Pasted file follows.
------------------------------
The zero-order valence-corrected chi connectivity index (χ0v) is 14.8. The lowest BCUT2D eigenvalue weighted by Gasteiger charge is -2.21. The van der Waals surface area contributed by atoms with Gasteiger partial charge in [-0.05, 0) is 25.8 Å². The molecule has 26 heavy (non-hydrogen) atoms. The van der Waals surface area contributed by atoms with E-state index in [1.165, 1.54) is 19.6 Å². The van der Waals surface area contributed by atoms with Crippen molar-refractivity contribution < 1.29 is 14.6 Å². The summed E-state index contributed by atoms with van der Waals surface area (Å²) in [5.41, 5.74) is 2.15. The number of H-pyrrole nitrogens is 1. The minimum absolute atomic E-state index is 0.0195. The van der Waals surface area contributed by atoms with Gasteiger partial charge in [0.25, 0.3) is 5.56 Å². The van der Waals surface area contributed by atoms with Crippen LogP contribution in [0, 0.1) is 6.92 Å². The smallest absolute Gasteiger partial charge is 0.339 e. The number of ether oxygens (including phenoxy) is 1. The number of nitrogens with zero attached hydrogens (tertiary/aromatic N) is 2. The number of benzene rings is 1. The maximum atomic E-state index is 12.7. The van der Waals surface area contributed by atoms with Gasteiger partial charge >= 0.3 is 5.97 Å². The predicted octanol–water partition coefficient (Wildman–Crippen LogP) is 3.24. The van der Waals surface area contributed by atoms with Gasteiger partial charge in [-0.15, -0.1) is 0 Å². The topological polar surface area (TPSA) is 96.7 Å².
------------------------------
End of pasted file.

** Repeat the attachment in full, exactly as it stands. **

The zero-order valence-corrected chi connectivity index (χ0v) is 14.8. The lowest BCUT2D eigenvalue weighted by Gasteiger charge is -2.21. The van der Waals surface area contributed by atoms with Gasteiger partial charge in [-0.05, 0) is 25.8 Å². The molecule has 26 heavy (non-hydrogen) atoms. The van der Waals surface area contributed by atoms with E-state index in [1.165, 1.54) is 19.6 Å². The van der Waals surface area contributed by atoms with Crippen molar-refractivity contribution < 1.29 is 14.6 Å². The summed E-state index contributed by atoms with van der Waals surface area (Å²) in [5.41, 5.74) is 2.15. The number of H-pyrrole nitrogens is 1. The minimum absolute atomic E-state index is 0.0195. The van der Waals surface area contributed by atoms with Gasteiger partial charge in [0.25, 0.3) is 5.56 Å². The van der Waals surface area contributed by atoms with Crippen LogP contribution in [0, 0.1) is 6.92 Å². The smallest absolute Gasteiger partial charge is 0.339 e. The number of ether oxygens (including phenoxy) is 1. The number of nitrogens with zero attached hydrogens (tertiary/aromatic N) is 2. The number of benzene rings is 1. The maximum atomic E-state index is 12.7. The van der Waals surface area contributed by atoms with Gasteiger partial charge >= 0.3 is 5.97 Å². The predicted octanol–water partition coefficient (Wildman–Crippen LogP) is 3.24. The van der Waals surface area contributed by atoms with Gasteiger partial charge in [-0.15, -0.1) is 0 Å². The topological polar surface area (TPSA) is 96.7 Å².